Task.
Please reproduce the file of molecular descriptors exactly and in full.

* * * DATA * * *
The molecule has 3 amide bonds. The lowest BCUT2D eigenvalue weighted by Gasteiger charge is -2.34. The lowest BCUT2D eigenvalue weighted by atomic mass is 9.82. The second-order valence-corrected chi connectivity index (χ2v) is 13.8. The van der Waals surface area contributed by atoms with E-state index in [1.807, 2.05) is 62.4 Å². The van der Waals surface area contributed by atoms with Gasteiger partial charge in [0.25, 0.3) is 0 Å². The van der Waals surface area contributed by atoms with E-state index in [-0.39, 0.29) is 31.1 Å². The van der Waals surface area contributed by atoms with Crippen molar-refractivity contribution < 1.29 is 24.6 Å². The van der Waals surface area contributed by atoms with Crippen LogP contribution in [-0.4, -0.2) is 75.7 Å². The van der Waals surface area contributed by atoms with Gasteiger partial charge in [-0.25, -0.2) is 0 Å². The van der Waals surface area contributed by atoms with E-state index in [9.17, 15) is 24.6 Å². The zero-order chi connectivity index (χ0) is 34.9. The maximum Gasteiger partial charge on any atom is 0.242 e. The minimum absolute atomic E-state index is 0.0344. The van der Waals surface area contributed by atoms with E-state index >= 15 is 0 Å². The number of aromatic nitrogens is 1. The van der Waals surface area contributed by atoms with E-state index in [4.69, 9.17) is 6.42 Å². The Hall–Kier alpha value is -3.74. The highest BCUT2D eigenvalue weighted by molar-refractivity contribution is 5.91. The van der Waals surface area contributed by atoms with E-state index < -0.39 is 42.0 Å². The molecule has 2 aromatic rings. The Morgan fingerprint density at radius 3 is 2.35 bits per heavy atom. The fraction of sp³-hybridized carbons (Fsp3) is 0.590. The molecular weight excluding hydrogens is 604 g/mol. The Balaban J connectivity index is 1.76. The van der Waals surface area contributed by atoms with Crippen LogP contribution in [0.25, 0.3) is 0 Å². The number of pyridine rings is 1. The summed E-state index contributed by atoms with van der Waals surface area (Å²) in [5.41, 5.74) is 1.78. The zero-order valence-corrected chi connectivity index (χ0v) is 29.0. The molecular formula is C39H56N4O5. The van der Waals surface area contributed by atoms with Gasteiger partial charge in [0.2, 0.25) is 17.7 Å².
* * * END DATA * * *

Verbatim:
The molecule has 3 amide bonds. The lowest BCUT2D eigenvalue weighted by Gasteiger charge is -2.34. The lowest BCUT2D eigenvalue weighted by atomic mass is 9.82. The second-order valence-corrected chi connectivity index (χ2v) is 13.8. The van der Waals surface area contributed by atoms with E-state index in [1.807, 2.05) is 62.4 Å². The van der Waals surface area contributed by atoms with Gasteiger partial charge in [0.25, 0.3) is 0 Å². The van der Waals surface area contributed by atoms with E-state index in [-0.39, 0.29) is 31.1 Å². The van der Waals surface area contributed by atoms with Crippen molar-refractivity contribution < 1.29 is 24.6 Å². The van der Waals surface area contributed by atoms with Crippen LogP contribution in [-0.4, -0.2) is 75.7 Å². The van der Waals surface area contributed by atoms with Gasteiger partial charge in [-0.25, -0.2) is 0 Å². The van der Waals surface area contributed by atoms with E-state index in [9.17, 15) is 24.6 Å². The zero-order chi connectivity index (χ0) is 34.9. The maximum Gasteiger partial charge on any atom is 0.242 e. The minimum absolute atomic E-state index is 0.0344. The van der Waals surface area contributed by atoms with E-state index >= 15 is 0 Å². The number of aromatic nitrogens is 1. The van der Waals surface area contributed by atoms with E-state index in [4.69, 9.17) is 6.42 Å². The Hall–Kier alpha value is -3.74. The highest BCUT2D eigenvalue weighted by molar-refractivity contribution is 5.91. The van der Waals surface area contributed by atoms with E-state index < -0.39 is 42.0 Å². The molecule has 2 aromatic rings. The Morgan fingerprint density at radius 3 is 2.35 bits per heavy atom. The fraction of sp³-hybridized carbons (Fsp3) is 0.590. The molecular weight excluding hydrogens is 604 g/mol. The Balaban J connectivity index is 1.76. The van der Waals surface area contributed by atoms with Crippen LogP contribution in [0.25, 0.3) is 0 Å². The number of pyridine rings is 1. The summed E-state index contributed by atoms with van der Waals surface area (Å²) in [5.41, 5.74) is 1.78. The zero-order valence-corrected chi connectivity index (χ0v) is 29.0. The molecular formula is C39H56N4O5. The van der Waals surface area contributed by atoms with Gasteiger partial charge in [0.2, 0.25) is 17.7 Å².